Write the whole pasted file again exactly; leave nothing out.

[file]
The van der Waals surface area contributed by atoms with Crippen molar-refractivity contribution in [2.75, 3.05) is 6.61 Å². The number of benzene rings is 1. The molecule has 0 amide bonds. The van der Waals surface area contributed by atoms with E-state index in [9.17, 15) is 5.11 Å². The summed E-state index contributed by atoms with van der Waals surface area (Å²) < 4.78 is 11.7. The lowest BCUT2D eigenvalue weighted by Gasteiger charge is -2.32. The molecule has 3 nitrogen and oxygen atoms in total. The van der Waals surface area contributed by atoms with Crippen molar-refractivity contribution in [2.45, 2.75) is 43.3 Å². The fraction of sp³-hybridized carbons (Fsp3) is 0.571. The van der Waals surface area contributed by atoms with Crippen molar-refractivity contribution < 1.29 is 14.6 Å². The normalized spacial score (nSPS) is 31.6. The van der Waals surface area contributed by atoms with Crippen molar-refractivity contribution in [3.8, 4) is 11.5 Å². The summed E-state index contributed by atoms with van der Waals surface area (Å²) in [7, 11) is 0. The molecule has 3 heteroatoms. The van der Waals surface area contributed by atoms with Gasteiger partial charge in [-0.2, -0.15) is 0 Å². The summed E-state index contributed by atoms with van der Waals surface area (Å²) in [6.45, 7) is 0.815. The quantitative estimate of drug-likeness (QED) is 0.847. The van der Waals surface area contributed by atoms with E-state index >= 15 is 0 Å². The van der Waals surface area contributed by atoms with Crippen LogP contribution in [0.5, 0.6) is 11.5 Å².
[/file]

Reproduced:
The van der Waals surface area contributed by atoms with Crippen molar-refractivity contribution in [2.75, 3.05) is 6.61 Å². The number of benzene rings is 1. The molecule has 0 amide bonds. The van der Waals surface area contributed by atoms with E-state index in [9.17, 15) is 5.11 Å². The summed E-state index contributed by atoms with van der Waals surface area (Å²) < 4.78 is 11.7. The lowest BCUT2D eigenvalue weighted by Gasteiger charge is -2.32. The molecule has 3 nitrogen and oxygen atoms in total. The van der Waals surface area contributed by atoms with Crippen molar-refractivity contribution in [2.45, 2.75) is 43.3 Å². The fraction of sp³-hybridized carbons (Fsp3) is 0.571. The van der Waals surface area contributed by atoms with Crippen molar-refractivity contribution < 1.29 is 14.6 Å². The normalized spacial score (nSPS) is 31.6. The van der Waals surface area contributed by atoms with Crippen molar-refractivity contribution in [3.8, 4) is 11.5 Å². The summed E-state index contributed by atoms with van der Waals surface area (Å²) in [7, 11) is 0. The molecule has 3 heteroatoms. The van der Waals surface area contributed by atoms with Gasteiger partial charge in [-0.2, -0.15) is 0 Å². The summed E-state index contributed by atoms with van der Waals surface area (Å²) in [6.45, 7) is 0.815. The quantitative estimate of drug-likeness (QED) is 0.847. The van der Waals surface area contributed by atoms with E-state index >= 15 is 0 Å². The van der Waals surface area contributed by atoms with Crippen LogP contribution in [0.5, 0.6) is 11.5 Å².